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Lumia 920, Lumia 820 May Be Nokia And Microsoft's Last Chance At Survival In Smartphone Market

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* Seen as last major shot at winning back market share

* Lumia phones to run on latest Windows Phone software

* New phones coming from Motorola, Apple, Samsung

* Nokia shares fall 15 percent after unveiling (Updates shares, adds full Luma specs)

By Tarmo Virki and Sinead Carew

HELSINKI/NEW YORK, Sept 5 (Reuters) - Nokia and Microsoft Corp took the wraps off the struggling European company's most powerful smartphone on Wednesday, in what may be their last major shot at reclaiming a market lost to Apple, Samsung and Google.

The world's largest software maker and the Finnish company that once dominated the cellphone market showcased the device in New York on Wednesday, and planned to demonstrate it for industry insiders in Helsinki as well.

Microsoft and Nokia hope the new Lumia will become a potent weapon in an escalating global mobile industry war, but analysts were initially less than impressed. Nokia's shares plummeted 15 percent shortly after the unveiling, to 1.94 euros.

The Lumia 920 and smaller Lumia 820 run on the latest Windows Phone operating software, which Microsoft hopes will rival Apple's iOS and Google's Android to become a third mobile platform. If the new phones do not appeal to consumers, it could spell the end for money-losing Nokia and deal a serious blow to Microsoft in its attempts to regain its footing in the market.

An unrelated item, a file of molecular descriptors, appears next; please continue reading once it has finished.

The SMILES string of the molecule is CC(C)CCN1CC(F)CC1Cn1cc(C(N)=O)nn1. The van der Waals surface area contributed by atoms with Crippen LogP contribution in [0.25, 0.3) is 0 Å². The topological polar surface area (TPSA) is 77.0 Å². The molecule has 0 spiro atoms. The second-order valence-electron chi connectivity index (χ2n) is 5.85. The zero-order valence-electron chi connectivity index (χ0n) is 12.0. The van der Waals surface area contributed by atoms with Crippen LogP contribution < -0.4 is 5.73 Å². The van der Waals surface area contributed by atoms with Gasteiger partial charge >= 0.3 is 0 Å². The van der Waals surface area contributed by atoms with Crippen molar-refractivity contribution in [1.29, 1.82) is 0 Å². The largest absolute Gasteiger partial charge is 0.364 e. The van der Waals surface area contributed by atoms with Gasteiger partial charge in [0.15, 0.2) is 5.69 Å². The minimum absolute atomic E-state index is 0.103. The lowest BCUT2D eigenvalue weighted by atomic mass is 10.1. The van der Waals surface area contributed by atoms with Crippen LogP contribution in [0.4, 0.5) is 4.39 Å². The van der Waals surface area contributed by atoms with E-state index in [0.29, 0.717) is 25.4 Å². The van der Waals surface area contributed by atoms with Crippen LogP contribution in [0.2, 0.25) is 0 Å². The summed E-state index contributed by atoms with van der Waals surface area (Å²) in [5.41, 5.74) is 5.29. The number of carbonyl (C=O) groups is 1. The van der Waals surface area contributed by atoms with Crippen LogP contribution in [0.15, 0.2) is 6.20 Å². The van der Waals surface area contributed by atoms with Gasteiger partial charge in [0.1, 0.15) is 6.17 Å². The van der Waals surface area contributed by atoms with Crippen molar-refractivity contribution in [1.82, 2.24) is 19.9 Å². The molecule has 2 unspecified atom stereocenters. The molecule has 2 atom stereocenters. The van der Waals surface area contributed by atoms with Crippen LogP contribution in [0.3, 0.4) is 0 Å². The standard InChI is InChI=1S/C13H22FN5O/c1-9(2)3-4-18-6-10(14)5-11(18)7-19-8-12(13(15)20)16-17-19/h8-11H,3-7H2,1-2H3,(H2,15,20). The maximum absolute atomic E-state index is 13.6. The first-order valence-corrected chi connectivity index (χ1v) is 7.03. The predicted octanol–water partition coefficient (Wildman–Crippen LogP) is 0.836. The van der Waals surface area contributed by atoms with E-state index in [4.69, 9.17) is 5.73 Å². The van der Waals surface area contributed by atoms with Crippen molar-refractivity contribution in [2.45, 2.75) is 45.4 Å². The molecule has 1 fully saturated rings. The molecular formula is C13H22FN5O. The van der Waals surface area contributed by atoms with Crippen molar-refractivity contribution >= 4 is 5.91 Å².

The Lumia 920 - which executives billed on Wednesday as the flagship Windows phone - sports "Pureview" camera technology to reduce blurring from hand motion, and wireless charging capability. Powered by Qualcomm Inc's Snapdragon processor, it comes with augmented reality technology that lets users see details of their surroundings through the camera.

The Lumia 920 - available in yellow or red - sports a bigger, brighter 4.5-inch screen than Nokia's previous smartphones, taking a page from rivals such as Samsung, which has backed larger displays in past years. It comes with an 8.7 megapixel camera, in line with rival devices, but Nokia hopes the "Pureview" technology will give it an edge.

"The Lumia 920 feels like more of an evolution of existing Lumia phones than the revolution we expected from the close collaboration between Nokia and Microsoft," said Ben Wood, head of research at CCS Insight. The two companies "will have to spend eye-watering sums on marketing and offer the new phones at aggressively low prices."

The stakes are high for both Nokia and Microsoft, who want the new Lumia to make a splash in an increasingly crowded market.

Google's Motorola Mobility intends to show off its latest smartphone later on Wednesday, Amazon.com Inc will unwrap new Kindle Fire tablets on Thursday, and Apple is expected to unveil the latest version of its seminal iPhone on Sept. 12. Samsung Electronics says it will sell its own Windows phone as early as next month.

The Finnish handset maker has logged more than 3 billion euros ($3.8 billion) in operating losses in the past 18 months, forcing it to cut 10,000 jobs and pursue asset sales.